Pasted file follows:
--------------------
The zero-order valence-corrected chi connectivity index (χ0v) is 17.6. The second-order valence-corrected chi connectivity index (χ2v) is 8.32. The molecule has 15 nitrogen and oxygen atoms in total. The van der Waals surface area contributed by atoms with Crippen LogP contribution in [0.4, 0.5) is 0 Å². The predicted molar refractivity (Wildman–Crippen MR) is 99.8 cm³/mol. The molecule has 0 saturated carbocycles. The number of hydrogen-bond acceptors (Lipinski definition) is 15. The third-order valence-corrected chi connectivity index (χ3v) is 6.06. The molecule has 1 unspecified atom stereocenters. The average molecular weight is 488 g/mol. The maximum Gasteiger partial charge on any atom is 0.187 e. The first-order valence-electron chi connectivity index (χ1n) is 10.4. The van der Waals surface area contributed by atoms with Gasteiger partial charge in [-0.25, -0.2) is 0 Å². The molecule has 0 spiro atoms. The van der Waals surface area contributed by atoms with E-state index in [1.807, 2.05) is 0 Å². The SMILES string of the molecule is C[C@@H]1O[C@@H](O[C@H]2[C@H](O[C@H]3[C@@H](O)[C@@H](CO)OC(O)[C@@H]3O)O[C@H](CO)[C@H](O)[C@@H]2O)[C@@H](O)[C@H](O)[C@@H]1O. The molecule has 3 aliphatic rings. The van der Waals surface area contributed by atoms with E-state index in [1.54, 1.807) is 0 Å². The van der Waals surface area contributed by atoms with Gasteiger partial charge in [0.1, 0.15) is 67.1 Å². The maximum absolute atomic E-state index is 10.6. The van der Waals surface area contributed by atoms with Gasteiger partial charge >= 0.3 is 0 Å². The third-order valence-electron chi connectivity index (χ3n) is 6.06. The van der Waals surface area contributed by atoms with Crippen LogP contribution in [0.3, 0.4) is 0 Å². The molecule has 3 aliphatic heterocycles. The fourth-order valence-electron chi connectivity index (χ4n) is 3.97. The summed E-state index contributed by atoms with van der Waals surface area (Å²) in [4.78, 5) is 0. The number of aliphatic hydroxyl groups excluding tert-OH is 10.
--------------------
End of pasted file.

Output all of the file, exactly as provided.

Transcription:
The zero-order valence-corrected chi connectivity index (χ0v) is 17.6. The second-order valence-corrected chi connectivity index (χ2v) is 8.32. The molecule has 15 nitrogen and oxygen atoms in total. The van der Waals surface area contributed by atoms with Crippen LogP contribution in [0.4, 0.5) is 0 Å². The predicted molar refractivity (Wildman–Crippen MR) is 99.8 cm³/mol. The molecule has 0 saturated carbocycles. The number of hydrogen-bond acceptors (Lipinski definition) is 15. The third-order valence-corrected chi connectivity index (χ3v) is 6.06. The molecule has 1 unspecified atom stereocenters. The average molecular weight is 488 g/mol. The maximum Gasteiger partial charge on any atom is 0.187 e. The first-order valence-electron chi connectivity index (χ1n) is 10.4. The van der Waals surface area contributed by atoms with Gasteiger partial charge in [-0.25, -0.2) is 0 Å². The molecule has 0 spiro atoms. The van der Waals surface area contributed by atoms with E-state index in [1.807, 2.05) is 0 Å². The SMILES string of the molecule is C[C@@H]1O[C@@H](O[C@H]2[C@H](O[C@H]3[C@@H](O)[C@@H](CO)OC(O)[C@@H]3O)O[C@H](CO)[C@H](O)[C@@H]2O)[C@@H](O)[C@H](O)[C@@H]1O. The molecule has 3 aliphatic rings. The van der Waals surface area contributed by atoms with E-state index in [1.54, 1.807) is 0 Å². The van der Waals surface area contributed by atoms with Gasteiger partial charge in [0.1, 0.15) is 67.1 Å². The maximum absolute atomic E-state index is 10.6. The van der Waals surface area contributed by atoms with Gasteiger partial charge >= 0.3 is 0 Å². The third-order valence-electron chi connectivity index (χ3n) is 6.06. The van der Waals surface area contributed by atoms with Crippen LogP contribution in [0.3, 0.4) is 0 Å². The molecule has 3 aliphatic heterocycles. The fourth-order valence-electron chi connectivity index (χ4n) is 3.97. The summed E-state index contributed by atoms with van der Waals surface area (Å²) in [4.78, 5) is 0. The number of aliphatic hydroxyl groups excluding tert-OH is 10.